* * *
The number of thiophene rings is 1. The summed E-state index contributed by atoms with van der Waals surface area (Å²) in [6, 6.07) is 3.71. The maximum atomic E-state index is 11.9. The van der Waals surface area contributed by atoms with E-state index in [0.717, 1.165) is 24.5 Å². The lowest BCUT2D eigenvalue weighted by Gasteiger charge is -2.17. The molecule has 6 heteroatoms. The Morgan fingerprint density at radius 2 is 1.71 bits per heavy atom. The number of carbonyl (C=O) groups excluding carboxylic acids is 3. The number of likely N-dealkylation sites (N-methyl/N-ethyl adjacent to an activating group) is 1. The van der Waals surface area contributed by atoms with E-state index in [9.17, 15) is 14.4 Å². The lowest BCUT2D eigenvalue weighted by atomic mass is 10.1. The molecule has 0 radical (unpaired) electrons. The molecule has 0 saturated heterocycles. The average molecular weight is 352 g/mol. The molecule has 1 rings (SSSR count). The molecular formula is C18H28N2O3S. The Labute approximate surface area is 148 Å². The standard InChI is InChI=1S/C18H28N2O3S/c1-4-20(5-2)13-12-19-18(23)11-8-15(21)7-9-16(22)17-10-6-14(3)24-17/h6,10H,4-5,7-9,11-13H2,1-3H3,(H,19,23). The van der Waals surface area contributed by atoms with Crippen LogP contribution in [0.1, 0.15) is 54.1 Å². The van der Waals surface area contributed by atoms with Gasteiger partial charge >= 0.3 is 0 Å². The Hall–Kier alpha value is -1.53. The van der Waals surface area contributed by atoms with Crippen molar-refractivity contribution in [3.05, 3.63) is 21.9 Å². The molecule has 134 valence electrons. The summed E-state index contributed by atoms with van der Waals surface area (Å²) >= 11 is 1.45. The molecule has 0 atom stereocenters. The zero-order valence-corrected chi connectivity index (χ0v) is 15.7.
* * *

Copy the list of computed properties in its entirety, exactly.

The number of thiophene rings is 1. The summed E-state index contributed by atoms with van der Waals surface area (Å²) in [6, 6.07) is 3.71. The maximum atomic E-state index is 11.9. The van der Waals surface area contributed by atoms with E-state index in [0.717, 1.165) is 24.5 Å². The lowest BCUT2D eigenvalue weighted by Gasteiger charge is -2.17. The molecule has 6 heteroatoms. The Morgan fingerprint density at radius 2 is 1.71 bits per heavy atom. The number of carbonyl (C=O) groups excluding carboxylic acids is 3. The number of likely N-dealkylation sites (N-methyl/N-ethyl adjacent to an activating group) is 1. The van der Waals surface area contributed by atoms with E-state index in [9.17, 15) is 14.4 Å². The lowest BCUT2D eigenvalue weighted by atomic mass is 10.1. The molecule has 0 radical (unpaired) electrons. The molecule has 0 saturated heterocycles. The average molecular weight is 352 g/mol. The molecule has 1 rings (SSSR count). The molecular formula is C18H28N2O3S. The Labute approximate surface area is 148 Å². The standard InChI is InChI=1S/C18H28N2O3S/c1-4-20(5-2)13-12-19-18(23)11-8-15(21)7-9-16(22)17-10-6-14(3)24-17/h6,10H,4-5,7-9,11-13H2,1-3H3,(H,19,23). The van der Waals surface area contributed by atoms with Crippen LogP contribution in [0.1, 0.15) is 54.1 Å². The van der Waals surface area contributed by atoms with Gasteiger partial charge >= 0.3 is 0 Å². The Hall–Kier alpha value is -1.53. The van der Waals surface area contributed by atoms with Crippen molar-refractivity contribution in [3.05, 3.63) is 21.9 Å². The molecule has 134 valence electrons. The summed E-state index contributed by atoms with van der Waals surface area (Å²) >= 11 is 1.45. The molecule has 0 atom stereocenters. The zero-order valence-corrected chi connectivity index (χ0v) is 15.7.